Enchanting. Honest. Humble. Uplifting. Delightful. Courageous. Finding just one word to encapsulate that which Sarah Kay brings to her debut collection is like choosing my favorite star in the night sky. Already familiar with poems such as “B” and “Private Parts”, I was delighted to delve into No Matter The Wreckage (Write Bloody Publishing). From the first verse, Sarah invites us to witness the journey of  a woman,  filled with joyous vulnerability and a quirky strength, endeavoring to discover her place in a world guilty of throwing the occasional egg.

Sarah paints beautifully honest moments in such as “Ghost Ship”,

Oh, Brother. No matter your wreckage.

There will be someone to find you beautiful,

despite the cruddy metal. Your ruin is not to be hidden

behind paint and canvas. Let them see the cracks.

Someone will come to sing into these empty spaces.

Their voice will echo off your insides…

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Courage: Daring Poems for Gutsy Girls



The Poetry Question


Review by Courtney Myers

As I looked at piles of chapbooks spread across the coffee table, ripe for review, I couldn’t help but pluck this one from the bunch. Being a gutsy girl myself, the title demanded my attention almost as much as the featured authors did. Honestly, you had me at Patricia Smith, Andrea Gibson, and Sarah Kay.

Just as the title suggests, Courage: Daring Poems for Gutsy Girls (Write Bloody Books), offers up a collection of poems that touch upon every awkward, unlovely, hilarious, touching, beautiful and, most importantly, courageous moment of the teenage experience.  As editors Karen Finneyfrock, Rachel McKibbens, and Mindy Nettifee, so perfectly state in their introduction:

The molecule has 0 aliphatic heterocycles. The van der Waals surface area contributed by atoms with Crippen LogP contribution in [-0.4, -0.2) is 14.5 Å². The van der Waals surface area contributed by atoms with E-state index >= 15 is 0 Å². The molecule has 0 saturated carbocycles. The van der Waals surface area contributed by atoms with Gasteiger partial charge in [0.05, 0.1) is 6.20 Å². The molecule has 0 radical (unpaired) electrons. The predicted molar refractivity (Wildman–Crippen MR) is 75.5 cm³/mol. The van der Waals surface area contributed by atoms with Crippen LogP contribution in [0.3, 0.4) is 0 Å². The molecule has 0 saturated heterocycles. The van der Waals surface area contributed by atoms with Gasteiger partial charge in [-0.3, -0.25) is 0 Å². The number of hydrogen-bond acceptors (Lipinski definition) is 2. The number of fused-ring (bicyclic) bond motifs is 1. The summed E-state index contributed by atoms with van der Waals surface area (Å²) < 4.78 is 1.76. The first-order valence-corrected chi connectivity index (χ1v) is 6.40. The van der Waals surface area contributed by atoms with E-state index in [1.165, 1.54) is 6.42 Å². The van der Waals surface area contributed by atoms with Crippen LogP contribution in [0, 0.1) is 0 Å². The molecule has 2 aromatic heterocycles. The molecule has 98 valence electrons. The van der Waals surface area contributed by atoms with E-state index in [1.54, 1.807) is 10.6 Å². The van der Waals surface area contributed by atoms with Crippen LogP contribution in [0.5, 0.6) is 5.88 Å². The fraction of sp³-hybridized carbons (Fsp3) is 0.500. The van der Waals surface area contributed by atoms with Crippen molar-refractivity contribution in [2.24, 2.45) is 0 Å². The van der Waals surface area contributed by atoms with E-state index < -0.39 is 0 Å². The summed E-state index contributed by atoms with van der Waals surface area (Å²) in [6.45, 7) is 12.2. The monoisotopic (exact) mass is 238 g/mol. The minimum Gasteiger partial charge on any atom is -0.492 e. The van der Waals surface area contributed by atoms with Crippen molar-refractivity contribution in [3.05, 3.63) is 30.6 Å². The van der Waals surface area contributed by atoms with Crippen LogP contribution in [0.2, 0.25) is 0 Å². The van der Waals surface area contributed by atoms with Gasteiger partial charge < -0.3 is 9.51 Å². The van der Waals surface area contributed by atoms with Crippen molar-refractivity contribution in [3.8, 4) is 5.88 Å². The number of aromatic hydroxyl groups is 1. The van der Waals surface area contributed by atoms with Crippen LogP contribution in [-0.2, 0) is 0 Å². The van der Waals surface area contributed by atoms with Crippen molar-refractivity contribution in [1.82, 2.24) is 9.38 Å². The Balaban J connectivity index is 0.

We can’t control the world teenage girls will inhabit and participate in creating. But if we could give them one charm to tuck into their pockets, it would be courage. So, lieu of a sword, or a yellow…

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Did you know I also do poetry reviews? My newest love comes from Annelyse Gelman. You’ve got to read, EVERYONE I LOVE IS A STRANGER TO SOMEONE.

The Poetry Question


Annelyse Gelman is a woman I’d love to get to know over a glass or, let’s be honest,  a bottle, of red wine.  Humor weaves itself through this collection of poetry and intertwines with a raw sense of self in a way that can only be described as fascinating, and leaves me wondering how one poet can present such range of styles in a single body of work. And more importantly, be so damn good at it.

My introduction to Annelyse began with the poem, “Ars, Poetica”, in which she writes,


my name is Annelyse. I have

chrysalized myself in the liberal arts

and now emerge, grotesque

insect, able to do nothing

but talk about everything.

True to her word, Annelyse does talk about everything. Her use of language, from the simplistic to the obscure, challenged my…